Dealing with misconduct in the workplace is never easy (or enjoyable) but having a plan in place for managing it when it arises (and it’s likely to) will ease the process enormously. The first step in your plan should be about learning how to recognise misconduct and the two main categories it falls into. For example, look out for recurring behaviours like:
Failing to meet KPIs or follow reasonable instructions
Using offensive or discriminatory language
Poor presentation like wearing inappropriate or unclean clothing or maintaining general hygiene
Misusing the internet and company platforms
The above behaviours fall under the first category of general misconduct. These offences are less serious and can be simpler to resolve. The following behaviors fall under the second category of serious or gross misconduct. Addressing gross misconduct can be especially tricky but allowing these types of behaviour to continue could put your other employees and your business at serious risk:
Behaving violently to colleagues or customers
Harassing or bullying coworkers
Stealing or committing fraud
Endangering the health and safety of your employees and clients
What is the purpose of a workplace code of conduct?
A workplace code of conduct removes any confusion around how your business handles misconduct. It allows you to clearly outline what you expect from your employees in terms of standards of behaviour and the consequences for any breaches.
Other than simply wanting your employees to be safe, healthy and happy at work, there are three main reasons that make a workplace code of conduct so important:
You have legal responsibilities As an employer, you are legally required to ensure the health and safety of your workers under Australian Work Health and Safety laws. You can ensure you meet your legal requirements by managing misconduct promptly and efficiently.
A workplace code of conduct also protects your business legally in the event of an unfair dismissal claim.
Your best staff could be on the line Other than exposing your business to legal risks, failing to deal with misconduct of certain employees can affect the morale and productivity of all staff and even go as far as to make your best employees leave.
You can ensure fairness Having clear disciplinary procedures in place will help your employees stick to the rules. More importantly though, you will be able to make sure that you deal with all types of misconduct fairly and in the same way.
What steps should you take to manage misconduct?
The second part of your misconduct in the workplace plan should outline a straightforward, transparent and comprehensive set of steps that you and your managers will take if you witness or receive a report of misconduct.
When developing your misconduct management process, use these five helpful steps as a guide to help ensure you handle incidents systematically and fairly:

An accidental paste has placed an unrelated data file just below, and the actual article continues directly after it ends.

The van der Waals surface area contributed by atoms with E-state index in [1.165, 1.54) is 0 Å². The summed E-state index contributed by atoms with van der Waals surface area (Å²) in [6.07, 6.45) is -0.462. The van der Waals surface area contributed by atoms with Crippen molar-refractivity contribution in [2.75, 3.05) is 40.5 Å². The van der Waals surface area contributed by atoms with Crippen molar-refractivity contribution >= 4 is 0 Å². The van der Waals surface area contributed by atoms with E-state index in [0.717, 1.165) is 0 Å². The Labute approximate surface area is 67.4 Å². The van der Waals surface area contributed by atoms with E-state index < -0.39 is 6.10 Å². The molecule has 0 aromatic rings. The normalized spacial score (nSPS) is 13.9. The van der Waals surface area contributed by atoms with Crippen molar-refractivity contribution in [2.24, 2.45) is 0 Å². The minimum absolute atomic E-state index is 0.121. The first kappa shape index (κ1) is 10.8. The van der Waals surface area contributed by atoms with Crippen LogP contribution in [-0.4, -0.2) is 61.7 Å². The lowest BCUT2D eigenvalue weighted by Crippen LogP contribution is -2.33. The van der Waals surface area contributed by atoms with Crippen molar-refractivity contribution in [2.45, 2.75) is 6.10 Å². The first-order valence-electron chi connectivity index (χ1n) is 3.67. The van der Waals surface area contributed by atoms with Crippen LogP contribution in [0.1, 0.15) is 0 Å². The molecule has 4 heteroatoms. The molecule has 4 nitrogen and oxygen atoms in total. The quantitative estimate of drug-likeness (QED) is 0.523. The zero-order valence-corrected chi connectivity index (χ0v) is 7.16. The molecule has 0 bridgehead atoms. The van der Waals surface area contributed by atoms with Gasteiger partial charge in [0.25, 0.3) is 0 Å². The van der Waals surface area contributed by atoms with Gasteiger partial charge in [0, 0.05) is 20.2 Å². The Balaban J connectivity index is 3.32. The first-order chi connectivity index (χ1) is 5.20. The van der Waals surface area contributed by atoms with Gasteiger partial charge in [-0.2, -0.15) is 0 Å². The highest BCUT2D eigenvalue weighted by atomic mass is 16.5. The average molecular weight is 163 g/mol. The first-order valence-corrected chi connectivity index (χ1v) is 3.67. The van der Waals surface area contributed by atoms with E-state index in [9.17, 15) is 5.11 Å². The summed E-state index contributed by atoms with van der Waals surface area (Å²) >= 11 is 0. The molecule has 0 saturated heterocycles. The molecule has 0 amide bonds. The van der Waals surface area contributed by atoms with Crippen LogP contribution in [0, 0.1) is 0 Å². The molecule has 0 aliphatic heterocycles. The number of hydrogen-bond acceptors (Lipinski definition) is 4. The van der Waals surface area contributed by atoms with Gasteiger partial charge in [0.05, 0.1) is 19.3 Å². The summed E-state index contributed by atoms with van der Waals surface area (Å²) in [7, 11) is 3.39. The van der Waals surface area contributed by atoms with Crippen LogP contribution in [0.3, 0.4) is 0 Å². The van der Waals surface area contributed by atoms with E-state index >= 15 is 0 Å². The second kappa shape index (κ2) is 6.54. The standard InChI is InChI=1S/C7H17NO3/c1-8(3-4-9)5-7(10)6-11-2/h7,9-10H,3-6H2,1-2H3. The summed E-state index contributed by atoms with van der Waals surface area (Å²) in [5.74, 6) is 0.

Arrange a meeting Start simple and give your employee plenty of notice for attending a meeting to discuss their behaviour. In your letter or email to the employee, do you best to clearly outline:
The alleged misconduct
What you hope to get out of the meeting
The potential consequences
That they can bring a support person with them to the meeting
This will help your employee prepare a clearer and more concise response.
Present the facts and evidence you’ve gathered Gather as many facts and pieces of evidence from everyone involved in the misconduct allegation. Evidence can be in the form of:
Relevant emails, text messages and other forms of communication
During the meeting, clearly present everything so everyone involved is on the same page.
Give your employee the chance to tell their story Before you make a decision on how to deal with the misconduct, let your employee respond to the allegations against them. If they prefer not to respond immediately, you can offer them the choice to provide you with a written statement shortly following the meeting.
Clearly communicate your choice of disciplinary action Depending on whether the misconduct in question falls under general or gross misconduct, you need to decide how to address the behaviour.
If it falls under general misconduct, you can choose to give your employee a warning and the chance to improve their conduct with further training, guidance or mentoring. This can help to reduce the chance of an employee repeating the misconduct in the future.
If the behaviour in question is gross misconduct, you may have the grounds to fire the offending employee immediately. However, before you decide to end someone’s employment make sure you are being substantively and procedurally fair as well as not firing someone for a reason that is discriminatory or in breach of an employee’s workplace rights. This is important for avoiding a disgruntled employee from making an unfair dismissal claim with the Fair Work Commission.
For personalised advice about firing staff, it’s best to consult with an employer association or lawyer.
Continue monitoring If you decide to give your employee a warning and/or a path for improving their conduct, schedule a follow-up meeting to monitor their performance for the weeks or months to come.
The last and most important part of your misconduct plan is communicating the process to all employees and making sure everyone knows how to find the information whenever they need it. After all, the best way to manage misconduct is to ensure employees are crystal clear on how to avoid it in the first place.